Souls. For some reason the majority of people, mostly religious, believe in their existence. The existence of some intangible thing that directs and controls every action we make and persists beyond our bodies when we die. Not only do they persist, but they retain our very personality and can in many cultures be judged and rewarded or condemned based on our lives and how we lived them in accordance with some certain set of rules. However, why is this belief persistent throughout so many different cultures? Why is it taken as the “norm” when discussing religious belief or for some people, what makes us happy? In our American culture it is generally understood that people have souls, even if they are not themselves religious-it’s just something that exists.
Well I’m going to challenge that idea.
When we look at the idea of souls we have to begin describing how our bodies interact with them. If people have souls and our body are things that our souls “inhabit” then how exactly does the soul interact with the body? Let me pose an example to maybe better illustrate this.
Let’s say we can measure your brain and we can see where the different parts become stimulated. Specifically let us look for the idea of pain in your brain. When we poke you with a needle on your finger, we see a certain part of your brain become agitated and register the pain. Now, let us poke you on your foot, and see a different part of the brain light up. That is strange isn’t it? You feel the pain in your foot and finger, yet all of the activity is in your brain. Now, let us send those same signals to that same part of the brain and leave your fingers and foot alone. Odd, you feel pain in the same places. Why is that? It is because your brain and nothing else registers the pain that is occurring in your body. It isn’t so much that your finger “hurts” but that your brain is responding to the nerve endings on your finger and sending that pain signal to your finger. If we cut out those nerves you would feel no pain! Just ask anyone that has experienced a nasty burn on their hand, often they feel nothing yet their hand is burned to the bone.
So if we feel pain in our brain and not in our flesh, then doesn’t that make a case for the brain alone being the sole (heh get it?) respondent for our being? Another example if you remain unconvinced.
Often the soul is said to be the essence of a person. “She is such a wonderful soul, she’d never hurt a fly!” Without a soul, we are nothing. They contain our personality, our likes, our wants, our desires, and so on. But let us take that person and through some circumstance deprive them of their frontal lobe. No longer is that emotional responsiveness part of their brain present. Or worse yet, let us look at someone that has suffered a massive stroke or head injury. It is all too clear that a person can be reduced in their emotional and general responsiveness by reducing the functionality of the brain. In no way shape or form does a soul enter into the explanation here. If a soul is otherworldly and responsible for our actions and is our actual essence of being, why does harming the brain harm psyche? Is it because the soul is “in” the brain, or is it because the brain “is” our being?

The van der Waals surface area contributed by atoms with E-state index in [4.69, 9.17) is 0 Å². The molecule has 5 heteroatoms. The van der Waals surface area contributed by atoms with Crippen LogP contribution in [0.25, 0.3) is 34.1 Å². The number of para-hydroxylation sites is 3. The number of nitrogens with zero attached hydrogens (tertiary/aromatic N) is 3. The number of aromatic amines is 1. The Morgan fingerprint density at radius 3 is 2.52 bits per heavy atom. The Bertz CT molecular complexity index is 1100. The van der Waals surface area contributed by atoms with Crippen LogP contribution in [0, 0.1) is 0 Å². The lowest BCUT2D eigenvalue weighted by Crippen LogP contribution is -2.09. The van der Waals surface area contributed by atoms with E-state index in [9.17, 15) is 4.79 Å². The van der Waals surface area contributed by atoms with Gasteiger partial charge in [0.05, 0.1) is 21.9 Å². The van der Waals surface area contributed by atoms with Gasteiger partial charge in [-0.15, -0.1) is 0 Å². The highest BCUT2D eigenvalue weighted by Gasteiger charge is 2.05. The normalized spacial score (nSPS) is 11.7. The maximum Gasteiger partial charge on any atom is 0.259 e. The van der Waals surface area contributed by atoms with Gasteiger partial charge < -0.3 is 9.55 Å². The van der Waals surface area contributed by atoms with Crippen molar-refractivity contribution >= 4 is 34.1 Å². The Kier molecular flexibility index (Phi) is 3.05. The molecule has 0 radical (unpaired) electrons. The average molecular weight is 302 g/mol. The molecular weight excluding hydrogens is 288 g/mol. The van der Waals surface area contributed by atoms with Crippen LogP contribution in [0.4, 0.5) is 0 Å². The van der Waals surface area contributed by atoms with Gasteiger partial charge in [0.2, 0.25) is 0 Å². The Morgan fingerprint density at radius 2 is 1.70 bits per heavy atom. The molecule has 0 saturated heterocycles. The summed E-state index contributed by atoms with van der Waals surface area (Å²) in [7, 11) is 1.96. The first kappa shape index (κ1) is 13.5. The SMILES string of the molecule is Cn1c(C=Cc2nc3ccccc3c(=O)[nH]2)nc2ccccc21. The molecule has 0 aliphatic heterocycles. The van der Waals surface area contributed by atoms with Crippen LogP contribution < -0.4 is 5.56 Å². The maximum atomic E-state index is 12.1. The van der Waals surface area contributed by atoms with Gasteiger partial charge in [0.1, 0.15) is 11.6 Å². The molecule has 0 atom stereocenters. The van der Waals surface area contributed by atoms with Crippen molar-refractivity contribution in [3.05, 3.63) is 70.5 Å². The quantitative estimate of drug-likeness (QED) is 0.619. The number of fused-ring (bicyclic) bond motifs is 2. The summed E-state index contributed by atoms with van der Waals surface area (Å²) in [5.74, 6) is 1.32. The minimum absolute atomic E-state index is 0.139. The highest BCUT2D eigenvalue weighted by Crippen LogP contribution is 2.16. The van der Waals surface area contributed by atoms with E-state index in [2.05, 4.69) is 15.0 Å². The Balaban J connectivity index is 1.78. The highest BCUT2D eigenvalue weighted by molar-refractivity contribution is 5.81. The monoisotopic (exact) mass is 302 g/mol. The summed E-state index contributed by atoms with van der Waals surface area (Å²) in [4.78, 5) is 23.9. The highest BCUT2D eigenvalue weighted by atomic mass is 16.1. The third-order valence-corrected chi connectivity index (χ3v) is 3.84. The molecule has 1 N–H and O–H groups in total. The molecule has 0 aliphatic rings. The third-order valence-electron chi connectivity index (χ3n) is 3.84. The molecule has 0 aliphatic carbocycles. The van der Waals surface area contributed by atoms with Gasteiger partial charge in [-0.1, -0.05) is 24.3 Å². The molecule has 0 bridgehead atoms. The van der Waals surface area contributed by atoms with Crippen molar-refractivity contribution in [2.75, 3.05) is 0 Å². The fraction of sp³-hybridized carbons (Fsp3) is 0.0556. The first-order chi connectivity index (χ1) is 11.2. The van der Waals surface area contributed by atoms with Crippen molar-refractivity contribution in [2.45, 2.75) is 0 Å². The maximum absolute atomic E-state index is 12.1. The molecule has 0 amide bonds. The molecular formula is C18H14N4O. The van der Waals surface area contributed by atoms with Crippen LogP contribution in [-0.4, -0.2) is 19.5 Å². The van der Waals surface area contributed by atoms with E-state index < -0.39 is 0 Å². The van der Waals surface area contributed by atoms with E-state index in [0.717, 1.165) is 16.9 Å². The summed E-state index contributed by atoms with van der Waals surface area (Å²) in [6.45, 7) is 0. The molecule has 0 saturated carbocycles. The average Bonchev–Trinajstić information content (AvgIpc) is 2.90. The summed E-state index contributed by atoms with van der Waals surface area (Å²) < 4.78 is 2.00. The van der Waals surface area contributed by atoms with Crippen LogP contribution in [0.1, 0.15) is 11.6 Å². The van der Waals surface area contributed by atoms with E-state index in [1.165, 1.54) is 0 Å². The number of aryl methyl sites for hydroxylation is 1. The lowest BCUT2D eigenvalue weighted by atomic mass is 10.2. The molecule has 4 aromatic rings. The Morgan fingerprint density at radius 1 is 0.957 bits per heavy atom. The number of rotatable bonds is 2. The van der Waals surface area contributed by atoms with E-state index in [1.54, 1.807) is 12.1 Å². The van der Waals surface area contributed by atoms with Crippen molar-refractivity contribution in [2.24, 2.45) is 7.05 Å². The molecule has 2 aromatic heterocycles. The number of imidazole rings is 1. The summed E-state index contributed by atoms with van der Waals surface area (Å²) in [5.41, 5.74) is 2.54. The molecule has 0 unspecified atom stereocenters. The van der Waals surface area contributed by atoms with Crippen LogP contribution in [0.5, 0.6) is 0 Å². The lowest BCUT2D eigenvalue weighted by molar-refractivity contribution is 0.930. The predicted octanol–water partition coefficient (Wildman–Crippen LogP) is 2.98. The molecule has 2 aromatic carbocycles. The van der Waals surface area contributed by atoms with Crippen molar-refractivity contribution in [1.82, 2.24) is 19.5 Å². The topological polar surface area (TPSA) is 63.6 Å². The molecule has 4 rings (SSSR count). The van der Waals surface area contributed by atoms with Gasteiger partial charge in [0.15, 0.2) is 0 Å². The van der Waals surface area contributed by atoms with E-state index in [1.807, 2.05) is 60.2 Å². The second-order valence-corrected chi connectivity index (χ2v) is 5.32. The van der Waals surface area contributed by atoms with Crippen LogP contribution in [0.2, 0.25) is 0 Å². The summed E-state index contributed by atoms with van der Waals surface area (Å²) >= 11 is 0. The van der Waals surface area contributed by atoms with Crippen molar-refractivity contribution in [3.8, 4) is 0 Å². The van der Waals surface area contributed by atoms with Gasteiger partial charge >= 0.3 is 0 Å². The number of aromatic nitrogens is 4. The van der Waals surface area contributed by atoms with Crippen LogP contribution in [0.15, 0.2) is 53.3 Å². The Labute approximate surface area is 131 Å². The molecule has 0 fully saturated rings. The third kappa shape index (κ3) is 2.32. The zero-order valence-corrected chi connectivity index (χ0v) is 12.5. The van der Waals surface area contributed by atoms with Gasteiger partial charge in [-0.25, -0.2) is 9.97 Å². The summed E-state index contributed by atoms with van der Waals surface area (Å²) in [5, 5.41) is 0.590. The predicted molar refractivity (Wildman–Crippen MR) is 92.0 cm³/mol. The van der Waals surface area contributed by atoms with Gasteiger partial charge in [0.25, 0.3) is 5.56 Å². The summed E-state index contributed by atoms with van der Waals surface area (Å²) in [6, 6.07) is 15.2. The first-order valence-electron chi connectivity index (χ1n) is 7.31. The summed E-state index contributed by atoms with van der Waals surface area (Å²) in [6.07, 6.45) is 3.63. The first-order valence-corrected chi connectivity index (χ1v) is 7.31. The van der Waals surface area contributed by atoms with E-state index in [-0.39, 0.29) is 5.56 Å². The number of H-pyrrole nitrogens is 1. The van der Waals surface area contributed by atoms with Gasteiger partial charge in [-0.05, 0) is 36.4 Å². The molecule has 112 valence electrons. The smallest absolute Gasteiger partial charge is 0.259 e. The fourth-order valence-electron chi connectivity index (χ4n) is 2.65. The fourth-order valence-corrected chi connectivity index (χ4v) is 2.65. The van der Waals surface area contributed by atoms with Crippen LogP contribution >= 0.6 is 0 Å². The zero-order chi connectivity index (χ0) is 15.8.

For many this is not a comforting thought to believe that we are the products of our brain, however, research and self reflection shows this to be the case. How can one believe in a soul when we can physically alter the way you react or behave by physically altering your brain state? How do we build a case for life beyond death when we can see the effects of life right here in the real world? If many more people, both religious and non, examined this idea they would come to the same conclusion: there is no evidence for the existence of souls, there is plenty of evidence against this existence, and even if there were souls, we have no way to explain exactly how they interact with our brain states and our personal being.
So the next time someone gushes about souls or their supernatural being, ask them if they feel any pain when you stamp on their foot or pinch their shoulder. Ask them if their soul hurts or if it’s something else. Be sure to let me know if you hurt someone’s soul.